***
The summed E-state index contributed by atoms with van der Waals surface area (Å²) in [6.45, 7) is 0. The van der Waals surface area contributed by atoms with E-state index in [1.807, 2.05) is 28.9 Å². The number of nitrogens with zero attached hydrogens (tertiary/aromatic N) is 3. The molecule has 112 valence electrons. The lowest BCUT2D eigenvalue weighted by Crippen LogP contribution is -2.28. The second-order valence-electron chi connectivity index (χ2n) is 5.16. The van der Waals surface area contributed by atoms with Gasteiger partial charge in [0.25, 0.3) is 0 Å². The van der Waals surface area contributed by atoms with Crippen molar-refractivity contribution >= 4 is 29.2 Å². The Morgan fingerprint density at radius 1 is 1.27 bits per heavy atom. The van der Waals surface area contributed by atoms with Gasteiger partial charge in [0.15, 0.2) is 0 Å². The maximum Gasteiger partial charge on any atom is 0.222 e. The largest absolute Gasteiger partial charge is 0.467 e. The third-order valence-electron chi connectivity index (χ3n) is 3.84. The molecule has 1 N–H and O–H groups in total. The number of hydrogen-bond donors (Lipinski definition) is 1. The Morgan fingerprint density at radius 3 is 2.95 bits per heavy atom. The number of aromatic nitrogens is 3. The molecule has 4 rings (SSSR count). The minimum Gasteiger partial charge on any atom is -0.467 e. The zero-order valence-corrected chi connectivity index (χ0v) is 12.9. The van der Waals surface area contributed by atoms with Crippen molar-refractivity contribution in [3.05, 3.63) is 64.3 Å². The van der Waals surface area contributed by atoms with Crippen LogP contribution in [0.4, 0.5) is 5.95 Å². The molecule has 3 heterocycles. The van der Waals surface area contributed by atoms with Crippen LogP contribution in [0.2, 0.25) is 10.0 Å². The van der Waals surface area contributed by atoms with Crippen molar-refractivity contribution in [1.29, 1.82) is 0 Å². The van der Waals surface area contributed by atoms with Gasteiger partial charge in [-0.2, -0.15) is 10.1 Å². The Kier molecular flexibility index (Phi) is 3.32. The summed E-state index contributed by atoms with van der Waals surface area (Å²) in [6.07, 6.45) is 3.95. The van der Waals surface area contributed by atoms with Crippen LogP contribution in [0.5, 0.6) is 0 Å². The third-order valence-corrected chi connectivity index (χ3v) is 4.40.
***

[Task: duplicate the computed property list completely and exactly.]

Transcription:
The summed E-state index contributed by atoms with van der Waals surface area (Å²) in [6.45, 7) is 0. The van der Waals surface area contributed by atoms with E-state index in [1.807, 2.05) is 28.9 Å². The number of nitrogens with zero attached hydrogens (tertiary/aromatic N) is 3. The molecule has 112 valence electrons. The lowest BCUT2D eigenvalue weighted by Crippen LogP contribution is -2.28. The second-order valence-electron chi connectivity index (χ2n) is 5.16. The van der Waals surface area contributed by atoms with Gasteiger partial charge in [0.25, 0.3) is 0 Å². The van der Waals surface area contributed by atoms with Crippen molar-refractivity contribution >= 4 is 29.2 Å². The Morgan fingerprint density at radius 1 is 1.27 bits per heavy atom. The van der Waals surface area contributed by atoms with Gasteiger partial charge in [0.15, 0.2) is 0 Å². The maximum Gasteiger partial charge on any atom is 0.222 e. The largest absolute Gasteiger partial charge is 0.467 e. The third-order valence-electron chi connectivity index (χ3n) is 3.84. The molecule has 1 N–H and O–H groups in total. The number of hydrogen-bond donors (Lipinski definition) is 1. The Morgan fingerprint density at radius 3 is 2.95 bits per heavy atom. The number of aromatic nitrogens is 3. The molecule has 4 rings (SSSR count). The minimum Gasteiger partial charge on any atom is -0.467 e. The zero-order valence-corrected chi connectivity index (χ0v) is 12.9. The van der Waals surface area contributed by atoms with Crippen molar-refractivity contribution in [3.05, 3.63) is 64.3 Å². The van der Waals surface area contributed by atoms with Crippen LogP contribution in [0.4, 0.5) is 5.95 Å². The molecule has 3 heterocycles. The van der Waals surface area contributed by atoms with Crippen LogP contribution in [0.2, 0.25) is 10.0 Å². The van der Waals surface area contributed by atoms with Crippen molar-refractivity contribution in [1.29, 1.82) is 0 Å². The van der Waals surface area contributed by atoms with Gasteiger partial charge in [-0.2, -0.15) is 10.1 Å². The Kier molecular flexibility index (Phi) is 3.32. The summed E-state index contributed by atoms with van der Waals surface area (Å²) in [6.07, 6.45) is 3.95. The van der Waals surface area contributed by atoms with Crippen LogP contribution in [0.5, 0.6) is 0 Å². The third-order valence-corrected chi connectivity index (χ3v) is 4.40.